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- The Capital One Vikings, one has a ten year old son who has a bigger beard than his old man.
- While Conan the Barbarian did not sport a beard, the Aesir, Vanir and other barbarians that he occasionally fought did have full beards.
- Discworld: Cohen the Barbarian has a beard so long he's been said to not actually need his loincloth to remain decent. Being mostly a parody of Barbarian Hero types, it's to be expected.
- Harry Potter: Hagrid sports a comb-breaking beard.
- Inverted and played straight in Cormac McCarthy's The Road. The book's most central character sports an unkempt beard (rarely mentioned except when he gets the opportunity to shave it off) and is also the least barbaric character in the novel. Played straight by a small band of cannibals seen briefly, in which the only adjective that describes the men is "bearded."
- A Song of Ice and Fire: Northmen are often described as big, bearded men in furs. Living in the grim north, they're more barbarian-like than the Southerners.
- Colonel Colm Corbec of Gaunt's Ghosts sports a classic example; while he's not a barbarian per se, the Ghosts are often portrayed as much more barbaric than the other Guardsmen they fight alongside, like the Volpone Bluebloods.
Live Action TV
- Pretty much everyone has a seriously badass Beard of Barbarism on Vikings. Hell, even background extras get beards of such epicness that usually belong to main or supporting characters on other shows.
- D'Argo in Farscape has a Beard Of Barbarism made up of a mixture of hair and tentacles.
- Game of Thrones: A few.
- The hill tribes have rather large beards.
- Tormund Giantsbane, whose luxuriant growth is perhaps the most impressive in the show.
- Warhammer takes this trope and makes sweet, sweet love to it. The length and fullness of your beard is a direct indicator of how badass you are. From the Norscans to the Dwarfs to the northerly Imperials, almost everyone whose badass has some manner of thick, unruly, seriously grizzly looking beard.
- Norscans and Nordlanders combine this with Seadog Beard to varying extents — the Norscans due to being demon-possessed Vikings, and the Nordlanders due to being 16th century Sweden in a Fantasy setting.
- Chaos Marauders from Warhammer: Mark of Chaos bear giant, sometimes forked, sometimes heavily braided beards into battle against the enemies of the Dark Gods and come from a culture of what could only be described as Satanist Vikings. Helmetless Chaos Warriors on the other hand, disappointingly avert this trope. Despite embracing it in the official art for them from the tabletop game.
- The Barbarian King from God of War. Kratos might count as well, which is ironic in a way since as a Spartan citizen he's technically the opposite of the original meaning of "barbarian" (essentially "somebody not from Greece").
- The Barbarian from Diablo III. Note that The Barbarian of Diablo 2 was bald and shaved.
- The Dwarf Mountain King in Warcraft 3 has skulls (presumably) from his defeated enemies attached to his mustache.
- In World of Warcraft, this trope is exemplified by the vrykul, whose men always have this kind of beard. Additionally, any male player-character Orc or Dwarf can have a beard with multiple braids and rings hanging from it.
- Thok, Master of Dungeoneering from RuneScape
- Bearded Nords and Giants in The Elder Scrolls V: Skyrim would probably qualify.
- Legate Lanius of Fallout: New Vegas has one on his helmet. Beneath that, he simply has muttonchops and a goatee.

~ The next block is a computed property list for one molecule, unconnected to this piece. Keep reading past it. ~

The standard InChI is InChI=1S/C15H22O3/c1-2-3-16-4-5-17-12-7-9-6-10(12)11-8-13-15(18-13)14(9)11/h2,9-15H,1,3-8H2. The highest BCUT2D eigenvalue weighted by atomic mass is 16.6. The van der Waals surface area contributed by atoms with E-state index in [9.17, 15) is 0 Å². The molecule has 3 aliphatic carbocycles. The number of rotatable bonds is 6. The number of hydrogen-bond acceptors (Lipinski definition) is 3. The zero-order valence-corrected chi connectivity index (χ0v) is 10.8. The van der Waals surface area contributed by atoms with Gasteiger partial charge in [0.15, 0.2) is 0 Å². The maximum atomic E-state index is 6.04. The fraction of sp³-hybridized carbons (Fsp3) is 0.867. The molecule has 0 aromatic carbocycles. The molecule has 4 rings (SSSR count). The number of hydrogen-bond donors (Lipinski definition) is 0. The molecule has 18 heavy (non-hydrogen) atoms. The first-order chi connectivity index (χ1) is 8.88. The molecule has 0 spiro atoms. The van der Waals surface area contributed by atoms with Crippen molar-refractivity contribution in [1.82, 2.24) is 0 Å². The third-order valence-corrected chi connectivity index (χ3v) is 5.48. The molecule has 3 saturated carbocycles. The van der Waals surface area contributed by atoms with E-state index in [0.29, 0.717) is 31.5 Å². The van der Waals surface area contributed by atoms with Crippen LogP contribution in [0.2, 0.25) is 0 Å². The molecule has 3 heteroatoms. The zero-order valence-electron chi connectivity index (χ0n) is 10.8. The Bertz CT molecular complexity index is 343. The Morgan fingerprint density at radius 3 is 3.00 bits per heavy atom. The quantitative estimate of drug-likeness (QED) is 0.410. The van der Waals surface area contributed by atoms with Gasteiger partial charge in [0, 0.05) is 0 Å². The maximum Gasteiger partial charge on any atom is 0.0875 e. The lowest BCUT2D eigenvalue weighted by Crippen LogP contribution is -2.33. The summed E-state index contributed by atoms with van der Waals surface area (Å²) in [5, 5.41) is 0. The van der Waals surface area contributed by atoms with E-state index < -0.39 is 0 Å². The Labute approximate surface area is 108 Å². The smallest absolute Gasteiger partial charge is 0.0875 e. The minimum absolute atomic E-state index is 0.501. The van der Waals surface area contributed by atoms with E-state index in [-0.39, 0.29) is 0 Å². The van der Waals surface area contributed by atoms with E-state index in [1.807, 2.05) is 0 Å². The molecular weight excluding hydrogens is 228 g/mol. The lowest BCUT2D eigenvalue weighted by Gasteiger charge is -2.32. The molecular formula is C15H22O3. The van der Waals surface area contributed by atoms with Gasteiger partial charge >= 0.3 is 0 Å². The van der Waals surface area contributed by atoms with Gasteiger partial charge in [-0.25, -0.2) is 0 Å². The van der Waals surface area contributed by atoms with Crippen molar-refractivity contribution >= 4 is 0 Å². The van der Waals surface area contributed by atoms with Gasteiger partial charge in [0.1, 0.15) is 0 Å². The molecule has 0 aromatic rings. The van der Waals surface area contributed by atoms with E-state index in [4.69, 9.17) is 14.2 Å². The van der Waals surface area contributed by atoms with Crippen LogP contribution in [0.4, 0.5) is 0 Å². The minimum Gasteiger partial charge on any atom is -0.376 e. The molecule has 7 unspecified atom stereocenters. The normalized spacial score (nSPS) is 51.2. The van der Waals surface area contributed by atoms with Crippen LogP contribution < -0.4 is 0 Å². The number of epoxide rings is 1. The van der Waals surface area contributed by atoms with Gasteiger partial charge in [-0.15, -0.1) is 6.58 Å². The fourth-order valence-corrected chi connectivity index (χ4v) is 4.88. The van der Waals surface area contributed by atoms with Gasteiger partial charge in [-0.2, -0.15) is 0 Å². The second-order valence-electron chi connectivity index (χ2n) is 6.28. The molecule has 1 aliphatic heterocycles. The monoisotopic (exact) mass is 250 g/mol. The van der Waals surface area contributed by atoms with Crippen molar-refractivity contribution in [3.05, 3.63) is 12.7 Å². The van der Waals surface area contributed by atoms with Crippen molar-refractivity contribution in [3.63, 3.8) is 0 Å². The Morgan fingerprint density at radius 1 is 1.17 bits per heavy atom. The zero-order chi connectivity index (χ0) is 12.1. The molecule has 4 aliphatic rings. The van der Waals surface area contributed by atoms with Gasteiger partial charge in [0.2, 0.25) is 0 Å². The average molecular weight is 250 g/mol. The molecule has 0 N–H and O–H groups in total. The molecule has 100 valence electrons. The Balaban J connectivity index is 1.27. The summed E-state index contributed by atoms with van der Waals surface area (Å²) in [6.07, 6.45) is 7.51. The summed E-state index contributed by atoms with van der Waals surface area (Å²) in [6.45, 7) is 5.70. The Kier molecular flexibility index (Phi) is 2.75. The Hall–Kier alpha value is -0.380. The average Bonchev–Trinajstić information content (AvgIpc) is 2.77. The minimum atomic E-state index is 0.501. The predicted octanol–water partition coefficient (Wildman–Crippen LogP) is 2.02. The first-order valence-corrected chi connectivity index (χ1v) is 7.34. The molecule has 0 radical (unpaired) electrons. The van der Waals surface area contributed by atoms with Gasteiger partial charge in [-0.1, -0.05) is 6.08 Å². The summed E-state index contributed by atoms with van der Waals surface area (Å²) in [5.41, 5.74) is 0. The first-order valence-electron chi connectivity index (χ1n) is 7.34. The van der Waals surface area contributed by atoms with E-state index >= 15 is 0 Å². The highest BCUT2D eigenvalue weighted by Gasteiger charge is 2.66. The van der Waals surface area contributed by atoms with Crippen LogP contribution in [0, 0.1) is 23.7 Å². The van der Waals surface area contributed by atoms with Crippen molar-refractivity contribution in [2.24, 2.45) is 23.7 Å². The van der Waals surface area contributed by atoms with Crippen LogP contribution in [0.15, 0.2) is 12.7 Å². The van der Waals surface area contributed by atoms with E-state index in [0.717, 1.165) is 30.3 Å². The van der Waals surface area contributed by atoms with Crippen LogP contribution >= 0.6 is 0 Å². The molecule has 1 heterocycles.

- Kaneli in The Legend of Zelda: Breath of the Wild. He is the elder of the Rito tribe, which has a comparatively uncivilized culture compared with the other races of Hyrule, and he has a big braided beard that fits that role.
- Stoick the Vast, and most of the other adult male Vikings, in How to Train Your Dragon.
- Aversion: Alexander the Great had his men shave regularly, so as to avoid giving the enemy an advantage (pull on your opponent's beard, his head's going to go where you want it to go).
- Vikings -stereotypically. Actual Vikings tended to go for whatever type of beard was comfortable for them. So you could find as many Vikings averting this trope as you could playing it straight. This was both for the same practicality concerns Alexander the Great had and because the Norse people were very hygienic for the Middle Ages — it was normal to wash and comb one's hair daily. Being beardless, however, was considered unmanly, and "thin-bearded" was a fighting word.
- This guy. Guess what he looks like...
- BRIAN BLESSED often plays a character with one of these.
- The buddhist monk Bodidharma is often shown in Chinese art with a thick bushy beard, as he was either Indian or Iranian, both peoples who can grow quite magnificent beards. And not being a native Chinese, he was considered a barbarian by default. He became the founder of Zen Buddhism and according to tradition also the man who introduced the Shaolin monks to kung fu.
- The Latin word for beard ("barba") is related to the Latin word for barbarian ("barbarus"). One theory holds that the word barbarus comes from the fact that the Romans were clean shaven, while the barbarians were not.
- While the beardedness of the Celts is debatable, they are confirmed to have some pretty big mustaches.◊
- When Peter the Great decided to drag Russia kicking and screaming into conformity with Western European cultural mores, one of the things he did was make all of his nobles shave off their beards, sometimes he would do it personally.
- NASA were not happy about the 'revolutionary' beards grown by the Skylab astronauts, which didn't match with the clean-cut American image such astronauts had exemplified throughout the Space Race. After Mission Control failed to compromise on their grueling and micro-managed schedule, the astronauts really did revolt by turning off all communications for a day in the so-called Strike in Space.